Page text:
In the time it takes an automaker to design and produce a car, a consumer electronics company has most likely introduced several generations of its technology. How can the two match up and serve the consumer? To find out, we caught up with two experts from Intel Labs who focus on the automotive sector, Tim Plowman, the embedded experience architect within the Design Solutions Lab, and Xingang Guo, a senior principal engineer from the Integrated Computing Lab. Below is the second of our two-part interview on intelligent vehicles.
In Part I of this interview, we talked about research. After you do research and obtain your findings, how do you feed those into the customer engagements and the product development efforts?
Tim Plowman: Xingang and I have been working in the automotive space for years. When we work with automakers or Tier One suppliers, our goal is to advance our thinking about what the future of automobility could be. So we have specific areas and key research vectors that we’ve identified as priorities. These come from an analysis that looks at the challenges, both technical and experiential in a particular research vector, in addition to the business factors.
When you’re meeting with academics and car OEMs, what is the direction of the thinking today with technology and intelligent cars?
Plowman: Automakers are dealing with very long product cycles due to rigorous quality and reliability requirements compared to extremely short consumer electronic product cycles. OEMs are trying to keep pace and offer new in-vehicle features, services, and applications that will differentiate their solution to potential car buyers. My perspective is that the car OEMs are struggling to find a foothold in the technology tsunami that’s swamping most aspects of our lives. We’re in the midst of an IT revolution in the automotive space and the transportation space. The auto industry is coming to companies like Intel to help them navigate the infusion of technology into the transportation space.
What are some things that automakers should be doing and thinking about so they thrive in this landscape? What’s your advice?
Xingang Guo: By the time an automaker announces a vehicle and releases it three years later, Google would have released six generations of Android OS. By the time the vehicle hits the market, it is not only late with technology, it is behind. A car OEM needs to match the agility of the electronics industry, and separate the hardware lifecycle and management from the software innovation. The industry has to learn a way to manage the software complexity and allow for upgradeability to keep pace with new technology innovations.
We’ve talked a lot about intelligence in cars. What about intelligent infrastructure?
Guo: I think they go hand in hand. In the Internet of Things, everything that was not connected is now connected. Then, because they’re all connected, information can flow back and forth and flow across this industry boundary, and start to provide value to different parts of a world which you never dreamed of. I’ll give you one example: a camera on a traffic light could detect a jaywalking pedestrian and turn the light red if it senses an oncoming car is not going to stop in time. This is seeing the world of automotive technology in a different way. It’s about the right intelligence in the right places—within the vehicle, at the edge, in the cloud, and throughout the infrastructure The intelligence can be fused together and in the end everybody wins.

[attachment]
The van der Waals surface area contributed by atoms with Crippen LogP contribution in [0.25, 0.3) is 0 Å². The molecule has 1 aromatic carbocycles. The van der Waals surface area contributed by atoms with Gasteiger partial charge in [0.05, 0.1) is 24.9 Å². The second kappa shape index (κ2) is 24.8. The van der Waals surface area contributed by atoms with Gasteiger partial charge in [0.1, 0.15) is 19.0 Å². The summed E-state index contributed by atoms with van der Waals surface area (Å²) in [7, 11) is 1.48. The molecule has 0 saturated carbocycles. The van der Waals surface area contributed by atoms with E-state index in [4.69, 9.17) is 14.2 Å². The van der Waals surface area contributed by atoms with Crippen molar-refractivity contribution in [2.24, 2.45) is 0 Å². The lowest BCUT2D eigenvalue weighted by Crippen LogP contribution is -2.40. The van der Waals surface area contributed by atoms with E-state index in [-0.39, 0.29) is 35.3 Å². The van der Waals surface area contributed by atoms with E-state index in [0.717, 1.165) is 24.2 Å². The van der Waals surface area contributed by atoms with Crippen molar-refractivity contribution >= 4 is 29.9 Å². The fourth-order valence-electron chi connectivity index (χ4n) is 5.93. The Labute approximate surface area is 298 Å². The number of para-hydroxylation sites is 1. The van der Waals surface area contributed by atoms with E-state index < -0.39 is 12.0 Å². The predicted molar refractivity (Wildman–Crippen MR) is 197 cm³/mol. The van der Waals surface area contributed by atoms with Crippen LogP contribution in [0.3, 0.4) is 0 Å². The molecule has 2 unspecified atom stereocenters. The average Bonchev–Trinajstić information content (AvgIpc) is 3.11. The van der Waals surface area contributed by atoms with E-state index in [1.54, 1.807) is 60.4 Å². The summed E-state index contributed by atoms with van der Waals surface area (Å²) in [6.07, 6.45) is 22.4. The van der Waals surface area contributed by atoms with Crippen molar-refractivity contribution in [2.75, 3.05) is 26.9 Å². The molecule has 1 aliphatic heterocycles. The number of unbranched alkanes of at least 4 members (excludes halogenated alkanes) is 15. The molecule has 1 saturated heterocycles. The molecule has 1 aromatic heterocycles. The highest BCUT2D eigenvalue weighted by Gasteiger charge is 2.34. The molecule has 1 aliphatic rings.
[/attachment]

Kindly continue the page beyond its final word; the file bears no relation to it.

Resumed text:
Plowman: Think about other aspects of infrastructure, like parking. There are estimates that put around 20 percent of automobile pollution coming from people tooling around looking for parking in densely packed urban areas. There are ways that you can make infrastructure smarter through connectivity and embedded intelligence.
This is a bit of a crystal ball question. In model year 2024, what features and capabilities do you hope to see on vehicles and why? Where do you think we’ll be?
Guo: I hope I can afford to buy a new car! I’m working on a lot of the technologies that are geared toward autonomous vehicles. I definitely want to see that capability in 2024. The car will literally go places without me having to drive it; it’s fully autonomous. And it does it in a way that fits into my mood, personality, and preference. I can say, “Go to the airport, I’m really running short on time” and it will drive a certain way. So it will not only do the functionality but it will also deliver the functionality that really creates a humanized machine.
Plowman: I think we’re always going to have a mixed heterogeneous environment when it comes to transportation. I also think the increased integration of multimodal transportation, which is certainly around now, is likely to become much more common in terms of people’s commutes. I mean, if you look at urbanization rates for the U.S. and other parts of the world, it’s an overwhelming trend. The proliferation of vehicles accompanying that increased urbanization is leading us to some potentially very big problems in terms of congestion and the fluidity of transportation. So from my perspective, in 2024 I want to see a very intelligently managed systemic and holistic approach to transportation that allows real-time computing needs to be accommodated to get people and things to different locations.
Wow, this has been interesting and insightful….thank you very much gentlemen! Have a question for Tim or Guo? Let me know! Get more information on Intel automotive solutions here.